Birdwatching in Kofa NWR in Arizona
A remote canyon in southwestern Arizona is the place to find bighorn sheep, Scott's Oriole, Black-chinned Sparrow, and the unforgettable Elf Owl
Published: February 16, 2007
|Read an article by Henry Detwiler about birdwatchng at California's Salton Sea.|
Southeastern Arizona is hallowed ground in birding. Elegant Trogon, Painted Redstart, a bazillion hummingbirds. By all means, if you haven't been there, go. But here's a plug for the other end of the Grand Canyon State, specifically a remote four-mile-long canyon in the Kofa Mountains northwest of Yuma. Birds you can see in Kofa Queen Canyon, which is just a sliver of the 665,400-acre Kofa National Wildlife Refuge, include Prairie Falcon, Western Tanager, Common Poorwill, and Elf Owl.
I bird the canyon every spring and find it exhilarating.
In 2005, I was working on a Big Year in Yuma County, where the canyon is located, and I had targets to nail. I was after that most gorgeous desert oriole - Scott's - and a couple of mountain sparrows. My friend Lin Piest of the Arizona Game and Fish Department had found both Black-chinned and Rufous-crowned Sparrows singing in the canyon on Signal Peak, which, at 4,877 feet, is the highest mountain in southwestern Arizona.
One Friday afternoon in April, my wife Suzanne and I packed up the Pathfinder and our girls, and headed to the canyon. We set up camp at the mouth of Indian Wash, deep within Kofa Queen Canyon, and I went to sleep dreaming of sparrows. The dawn chorus woke me shortly after 5 a.m., and for the next half hour I listened to one songster after another without leaving the tent: Canyon Towhee, Western Kingbird, Scott's Oriole, Northern Mockingbird, Ash-throated Flycatcher, Mourning Dove, Canyon Wren, Rock Wren, Gambel's Quail, Black-tailed Gnatcatcher, and Ladder-backed Woodpecker. It was nature's alarm clock.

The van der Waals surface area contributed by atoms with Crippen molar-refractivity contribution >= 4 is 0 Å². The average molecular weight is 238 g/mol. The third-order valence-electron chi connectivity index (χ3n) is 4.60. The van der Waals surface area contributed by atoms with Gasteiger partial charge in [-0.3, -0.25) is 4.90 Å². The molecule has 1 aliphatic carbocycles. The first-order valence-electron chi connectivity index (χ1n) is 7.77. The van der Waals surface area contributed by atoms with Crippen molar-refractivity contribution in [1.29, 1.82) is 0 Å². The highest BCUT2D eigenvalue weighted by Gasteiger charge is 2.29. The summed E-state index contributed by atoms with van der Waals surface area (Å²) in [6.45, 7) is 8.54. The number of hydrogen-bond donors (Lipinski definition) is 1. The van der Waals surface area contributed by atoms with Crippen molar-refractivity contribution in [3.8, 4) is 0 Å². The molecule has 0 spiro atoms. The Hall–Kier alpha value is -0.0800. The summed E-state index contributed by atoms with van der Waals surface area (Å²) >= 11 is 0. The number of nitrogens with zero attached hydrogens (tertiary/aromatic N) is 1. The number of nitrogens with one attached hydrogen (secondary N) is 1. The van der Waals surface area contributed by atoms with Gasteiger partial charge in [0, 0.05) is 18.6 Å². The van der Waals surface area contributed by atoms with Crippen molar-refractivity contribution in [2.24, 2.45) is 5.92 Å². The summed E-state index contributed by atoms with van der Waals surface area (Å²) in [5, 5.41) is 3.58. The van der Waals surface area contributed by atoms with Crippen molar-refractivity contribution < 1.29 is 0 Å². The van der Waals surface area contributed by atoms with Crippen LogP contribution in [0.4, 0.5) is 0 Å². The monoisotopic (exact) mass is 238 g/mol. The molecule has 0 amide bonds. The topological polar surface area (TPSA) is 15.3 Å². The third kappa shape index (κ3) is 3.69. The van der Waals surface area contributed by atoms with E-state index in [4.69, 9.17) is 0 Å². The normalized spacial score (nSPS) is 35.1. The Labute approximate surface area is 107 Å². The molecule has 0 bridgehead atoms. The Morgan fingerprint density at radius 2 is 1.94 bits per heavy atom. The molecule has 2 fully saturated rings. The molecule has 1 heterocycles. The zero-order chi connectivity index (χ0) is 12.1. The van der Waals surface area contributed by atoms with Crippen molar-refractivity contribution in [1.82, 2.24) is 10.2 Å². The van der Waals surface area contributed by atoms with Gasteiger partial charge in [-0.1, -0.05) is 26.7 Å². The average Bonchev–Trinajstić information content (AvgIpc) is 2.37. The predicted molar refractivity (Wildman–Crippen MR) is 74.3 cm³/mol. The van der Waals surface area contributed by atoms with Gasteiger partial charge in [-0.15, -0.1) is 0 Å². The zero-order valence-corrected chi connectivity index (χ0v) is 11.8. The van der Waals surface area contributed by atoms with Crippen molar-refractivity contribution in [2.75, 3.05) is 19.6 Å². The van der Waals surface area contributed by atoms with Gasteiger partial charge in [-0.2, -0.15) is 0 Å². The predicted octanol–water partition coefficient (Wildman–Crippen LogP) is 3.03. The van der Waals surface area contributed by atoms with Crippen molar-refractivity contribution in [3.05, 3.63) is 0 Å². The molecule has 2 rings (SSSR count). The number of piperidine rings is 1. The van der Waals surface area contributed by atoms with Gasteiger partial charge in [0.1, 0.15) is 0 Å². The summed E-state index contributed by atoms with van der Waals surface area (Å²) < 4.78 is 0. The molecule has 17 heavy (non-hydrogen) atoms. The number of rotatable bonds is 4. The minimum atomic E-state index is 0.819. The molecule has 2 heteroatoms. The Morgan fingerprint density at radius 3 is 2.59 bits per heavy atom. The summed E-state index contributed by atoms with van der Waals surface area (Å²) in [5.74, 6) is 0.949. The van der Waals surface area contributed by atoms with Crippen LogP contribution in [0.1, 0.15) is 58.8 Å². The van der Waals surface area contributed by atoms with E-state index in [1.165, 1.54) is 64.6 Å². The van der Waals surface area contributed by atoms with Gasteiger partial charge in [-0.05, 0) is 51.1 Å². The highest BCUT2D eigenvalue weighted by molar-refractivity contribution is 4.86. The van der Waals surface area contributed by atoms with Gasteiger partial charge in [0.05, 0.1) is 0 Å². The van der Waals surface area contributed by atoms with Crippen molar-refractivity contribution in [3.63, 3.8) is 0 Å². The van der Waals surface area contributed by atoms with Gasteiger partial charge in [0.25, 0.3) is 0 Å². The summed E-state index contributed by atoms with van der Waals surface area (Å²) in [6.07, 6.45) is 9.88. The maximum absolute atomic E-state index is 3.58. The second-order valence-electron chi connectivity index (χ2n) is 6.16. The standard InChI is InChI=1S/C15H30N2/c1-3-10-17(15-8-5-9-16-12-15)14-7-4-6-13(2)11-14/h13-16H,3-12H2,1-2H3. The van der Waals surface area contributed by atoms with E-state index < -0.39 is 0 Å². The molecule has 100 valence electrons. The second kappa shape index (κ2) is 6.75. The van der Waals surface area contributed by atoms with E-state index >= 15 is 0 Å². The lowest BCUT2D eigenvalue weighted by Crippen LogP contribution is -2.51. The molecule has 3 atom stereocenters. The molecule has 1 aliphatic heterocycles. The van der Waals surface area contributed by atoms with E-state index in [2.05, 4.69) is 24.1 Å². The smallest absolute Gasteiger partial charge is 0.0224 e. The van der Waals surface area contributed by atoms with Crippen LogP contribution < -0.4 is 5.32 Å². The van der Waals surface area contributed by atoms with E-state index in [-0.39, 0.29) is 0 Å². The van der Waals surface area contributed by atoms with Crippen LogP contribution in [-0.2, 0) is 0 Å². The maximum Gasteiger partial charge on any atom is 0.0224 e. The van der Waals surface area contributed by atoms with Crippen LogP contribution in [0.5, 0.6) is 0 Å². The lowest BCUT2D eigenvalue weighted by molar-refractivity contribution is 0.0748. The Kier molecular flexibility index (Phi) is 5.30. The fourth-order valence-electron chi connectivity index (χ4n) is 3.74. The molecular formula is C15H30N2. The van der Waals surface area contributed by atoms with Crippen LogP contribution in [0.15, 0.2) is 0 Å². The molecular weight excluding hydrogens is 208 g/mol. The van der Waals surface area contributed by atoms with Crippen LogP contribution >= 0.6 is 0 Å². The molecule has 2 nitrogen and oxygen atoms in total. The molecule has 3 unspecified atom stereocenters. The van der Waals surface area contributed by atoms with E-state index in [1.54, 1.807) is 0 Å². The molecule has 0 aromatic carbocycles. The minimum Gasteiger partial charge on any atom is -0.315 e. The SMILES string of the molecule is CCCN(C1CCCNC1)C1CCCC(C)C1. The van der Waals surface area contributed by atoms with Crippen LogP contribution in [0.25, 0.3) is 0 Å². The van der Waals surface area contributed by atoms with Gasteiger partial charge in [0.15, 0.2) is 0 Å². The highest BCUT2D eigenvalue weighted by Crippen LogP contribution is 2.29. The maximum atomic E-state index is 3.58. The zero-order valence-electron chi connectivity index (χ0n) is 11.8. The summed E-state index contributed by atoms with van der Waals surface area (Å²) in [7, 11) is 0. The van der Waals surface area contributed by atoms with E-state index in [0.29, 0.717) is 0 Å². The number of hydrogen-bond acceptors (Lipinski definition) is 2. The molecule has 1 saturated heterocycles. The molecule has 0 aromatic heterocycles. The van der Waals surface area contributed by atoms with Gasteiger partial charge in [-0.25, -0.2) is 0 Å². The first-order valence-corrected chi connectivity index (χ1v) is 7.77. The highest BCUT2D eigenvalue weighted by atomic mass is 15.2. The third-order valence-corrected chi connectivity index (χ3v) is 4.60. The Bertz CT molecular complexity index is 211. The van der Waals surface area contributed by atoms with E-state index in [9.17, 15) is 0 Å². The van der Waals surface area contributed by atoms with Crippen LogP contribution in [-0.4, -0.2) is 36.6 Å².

Hiking up lush Indian Wash, we watched dozens of Black-chinned, Costa's, and Anna's Hummingbirds feeding on ruby chuparosa flowers. Black-throated Sparrows fluttered through the brush, occasionally offering us a glance.
Fifteen minutes later we climbed out of the wash onto the gentle grade of Ten Ewe Peak. A riot of blazing colors delighted our senses, and all thoughts of rare sparrows were temporarily excised from my mind. Instead of black chins, we were awash in purple lupines, indigo larkspurs, vibrant yellow California poppies, salmon globe mallows, and ivory desert chicory.
Higher still, we were awed by the most gorgeous sight yet: fields of deep orange mariposa lilies. The rare winter rains had worked their magic, and we were the lucky beneficiaries. A brightly clad yellow and black Scott's Oriole, singing from atop a spiny green ocotillo tendril, brought me back to the world of birds.
Farther up the flank of the mountain past a little saddle, and thankfully in the morning shade, the vegetation changed to scrub oak. Walking the trail here, we soon heard the bouncing-ball song of our first Black-chinned Sparrow, and shortly thereafter the quick melody of the Rufous-crowned Sparrow. The girls weren't impressed, but when several White-throated Swifts buzzed us, that was "cool."
In the gorge below us, a Canyon Wren let loose its descending trill, but we never did spy the pretty chocolate and white songster. A final scramble took us to a 3,600-foot saddle with superb views. Stretching out to the north were Indian Wash and the New Water Mountains. To the south, over the lip of the saddle, a nicely wooded bowl harbored migrant warblers and flycatchers. As the day was heating up and our stomachs were grumbling, we turned back to camp. Claret cup cacti and a speckled rattlesnake were nice finds on the return trip.
|Small owls and big views|
April is a little early for Elf Owls, so toward the end of May I once again headed up to Kofa Queen Canyon. Luck was with me right out of the starting gate, when I saw a herd of wild horses browsing on the side of Highway 95. Having left right after dinner, I was also treated to a picture-perfect sunset over the Trigo and Chocolate Mountains. Black-tailed jackrabbits and two coyotes scampered by as the last light faded.
Driving the pitch-black desert roads can be slightly eerie, so my eyes really bugged out when the track into the canyon came alive with hundreds of hopping toads. A recent rain had signaled the red-spotted toads to emerge from their burrows to procreate and seek vernal pools.